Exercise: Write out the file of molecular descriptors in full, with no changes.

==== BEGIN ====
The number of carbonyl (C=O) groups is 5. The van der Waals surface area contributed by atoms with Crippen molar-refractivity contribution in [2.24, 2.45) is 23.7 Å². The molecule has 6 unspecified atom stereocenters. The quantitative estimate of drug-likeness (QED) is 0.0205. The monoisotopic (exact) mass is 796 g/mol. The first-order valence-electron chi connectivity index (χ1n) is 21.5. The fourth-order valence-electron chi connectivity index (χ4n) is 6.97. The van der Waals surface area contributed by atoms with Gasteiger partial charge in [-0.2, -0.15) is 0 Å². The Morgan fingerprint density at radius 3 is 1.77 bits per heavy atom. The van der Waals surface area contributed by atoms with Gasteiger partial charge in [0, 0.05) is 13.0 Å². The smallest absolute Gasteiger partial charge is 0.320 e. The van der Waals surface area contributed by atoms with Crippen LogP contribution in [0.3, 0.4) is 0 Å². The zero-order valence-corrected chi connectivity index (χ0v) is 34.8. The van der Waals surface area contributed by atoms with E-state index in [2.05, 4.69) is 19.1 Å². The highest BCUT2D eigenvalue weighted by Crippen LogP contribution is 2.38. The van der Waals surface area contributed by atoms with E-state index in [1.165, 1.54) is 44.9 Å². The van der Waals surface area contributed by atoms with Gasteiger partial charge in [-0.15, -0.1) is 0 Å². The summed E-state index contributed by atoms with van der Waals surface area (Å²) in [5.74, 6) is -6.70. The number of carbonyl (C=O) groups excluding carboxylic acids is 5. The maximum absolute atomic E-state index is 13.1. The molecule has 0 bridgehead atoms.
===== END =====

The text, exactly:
The number of carbonyl (C=O) groups is 5. The van der Waals surface area contributed by atoms with Crippen molar-refractivity contribution in [2.24, 2.45) is 23.7 Å². The molecule has 6 unspecified atom stereocenters. The quantitative estimate of drug-likeness (QED) is 0.0205. The monoisotopic (exact) mass is 796 g/mol. The first-order valence-electron chi connectivity index (χ1n) is 21.5. The fourth-order valence-electron chi connectivity index (χ4n) is 6.97. The van der Waals surface area contributed by atoms with Gasteiger partial charge in [-0.2, -0.15) is 0 Å². The Morgan fingerprint density at radius 3 is 1.77 bits per heavy atom. The van der Waals surface area contributed by atoms with Gasteiger partial charge in [0, 0.05) is 13.0 Å². The smallest absolute Gasteiger partial charge is 0.320 e. The van der Waals surface area contributed by atoms with Crippen LogP contribution in [0.3, 0.4) is 0 Å². The zero-order valence-corrected chi connectivity index (χ0v) is 34.8. The van der Waals surface area contributed by atoms with E-state index in [2.05, 4.69) is 19.1 Å². The highest BCUT2D eigenvalue weighted by Crippen LogP contribution is 2.38. The van der Waals surface area contributed by atoms with E-state index in [1.165, 1.54) is 44.9 Å². The van der Waals surface area contributed by atoms with Gasteiger partial charge in [-0.15, -0.1) is 0 Å². The summed E-state index contributed by atoms with van der Waals surface area (Å²) in [5.74, 6) is -6.70. The number of carbonyl (C=O) groups excluding carboxylic acids is 5. The maximum absolute atomic E-state index is 13.1. The molecule has 0 bridgehead atoms.